Sunday, December 11, 2016


Laurie Anderson’s Heart of a Dog is an unconventional documentary. Known primarily for her performance art and avant-garde music (Criterion fans might know the score she wrote with John Cale for Something Wild [review]), Anderson’s feature-length directorial effort translates much of what she has been about into a fresh venue. Aesthetically satisfying while also thought provoking, Heart of a Dog is more than a meditation on the passing of the artist’s beloved pet, a rat terrier named Lolabelle, but a general exploration of how we deal with death and also the way a terrible event like September 11th changes us.

These might seem like quite disparate narrative pursuits, but Anderson weaves them together with little effort, and is arguably more successful at doing so by avoiding creating any clear connectors. Sure, Lolabelle’s examination of the sky on an outing might remind Anderson how her fellow New Yorkers also now look to the heavens for potential danger, but it’s more free association than causal metaphor. Heart of a Dog examines how our views of the afterlife might also affect our sense of security in the world (our paths, as tracked by CCTV and surveillance devices, create a kind of ghost image of who we are). Likewise, language determines how we communicate with one another, how we establish connections. When you consider these things together, a dog does seem to be the perfect vehicle for such concerns. We look to our canine friends for both security and companionship, and perhaps this simple relationship could serve as the seed to how we engage with the world at large.

In terms of style, Anderson composes Heart of a Dog with a variety of tools, ranging from animation to re-enactment, home videos to random security footage. This allows her to shift as necessary, to keep the essay flowing. Anderson narrates the whole thing with a calm tone, matched by the ambient score she also composed (some of which was performed with the Kronos Quartet; interestingly, you can also watch the film with the music turned off). There is a feeling with this movie, particularly in terms of this release, that Heart of a Dog is more than a film, but also a packaged experience, an object, with the extra booklet included in the Blu-ray creating a mini paper version of the movie’s look and feel. Once you remove the plastic wrap from the case, there is no element here that was not strongly considered to contribute to the whole.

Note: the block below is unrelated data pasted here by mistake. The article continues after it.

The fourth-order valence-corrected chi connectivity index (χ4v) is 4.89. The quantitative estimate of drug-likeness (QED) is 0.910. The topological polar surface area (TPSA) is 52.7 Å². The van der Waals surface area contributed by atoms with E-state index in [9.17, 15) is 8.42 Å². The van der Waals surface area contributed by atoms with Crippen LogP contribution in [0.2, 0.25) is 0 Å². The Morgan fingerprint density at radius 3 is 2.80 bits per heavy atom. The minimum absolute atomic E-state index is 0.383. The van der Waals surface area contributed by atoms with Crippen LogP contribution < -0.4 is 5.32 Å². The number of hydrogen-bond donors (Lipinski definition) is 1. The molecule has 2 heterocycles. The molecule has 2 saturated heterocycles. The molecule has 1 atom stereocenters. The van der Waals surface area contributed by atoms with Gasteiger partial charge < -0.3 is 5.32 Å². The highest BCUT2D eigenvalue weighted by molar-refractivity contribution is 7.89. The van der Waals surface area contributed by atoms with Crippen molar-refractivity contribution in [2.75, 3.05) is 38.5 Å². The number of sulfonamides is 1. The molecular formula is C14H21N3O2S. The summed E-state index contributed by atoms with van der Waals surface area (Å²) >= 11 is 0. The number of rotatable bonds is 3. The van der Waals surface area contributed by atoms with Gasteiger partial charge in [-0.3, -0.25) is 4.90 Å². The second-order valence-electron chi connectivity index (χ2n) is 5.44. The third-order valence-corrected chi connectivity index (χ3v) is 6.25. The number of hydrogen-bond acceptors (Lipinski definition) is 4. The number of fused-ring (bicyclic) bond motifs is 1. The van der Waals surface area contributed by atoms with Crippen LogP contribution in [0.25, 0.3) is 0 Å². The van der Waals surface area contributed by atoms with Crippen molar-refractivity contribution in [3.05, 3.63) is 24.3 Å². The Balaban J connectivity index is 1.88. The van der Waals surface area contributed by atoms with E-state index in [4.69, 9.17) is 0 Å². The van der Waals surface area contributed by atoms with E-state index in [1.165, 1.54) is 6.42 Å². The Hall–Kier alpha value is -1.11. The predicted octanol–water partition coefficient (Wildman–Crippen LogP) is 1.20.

Amidst all this heady construction, however, the most effective moments, at least for me, come when Anderson pauses to share an anecdote about Lolabelle, or even to show us a small piece of video starring the dog. Lolabelle was not just integral to Laurie Anderson’s creative process, joining her for long days in the studio, but also, adorably, a collaborator, learning to play music herself. As someone who lost his own pet earlier this year, a cat whom I had lived with for seventeen years, including a full decade of working at home every day, this has a particular emotional resonance with me. Such pets become essential to our day-to-day routine, a confidante, a constant presence. In making Heart of a Dog, Anderson is able to apply Buddhist philosophy to her grief: the Tibetan Book of the Dead instructs those left behind not to cry, as tears will only confuse the departing spirit. Thus, what the filmmaker shares are not mawkish remembrances, but joyous ones.

It’s hard not to wonder how much of the feeling here, though, is not just for Lolabelle, but for Lou Reed, Laurie Anderson’s long-term partner and husband, who passed away in 2013. Reed appears briefly in the background, and one of his songs graces the closing credits. Heart of a Dog is also dedicated to him. It seems impossible that much of what Lolabelle inspires in tribute here wouldn’t also be connected to the other loss. If so, then once again, this furry creature provides a smaller outlet to look toward something bigger.

This disc was provided by the Criterion Collection for purposes of review.

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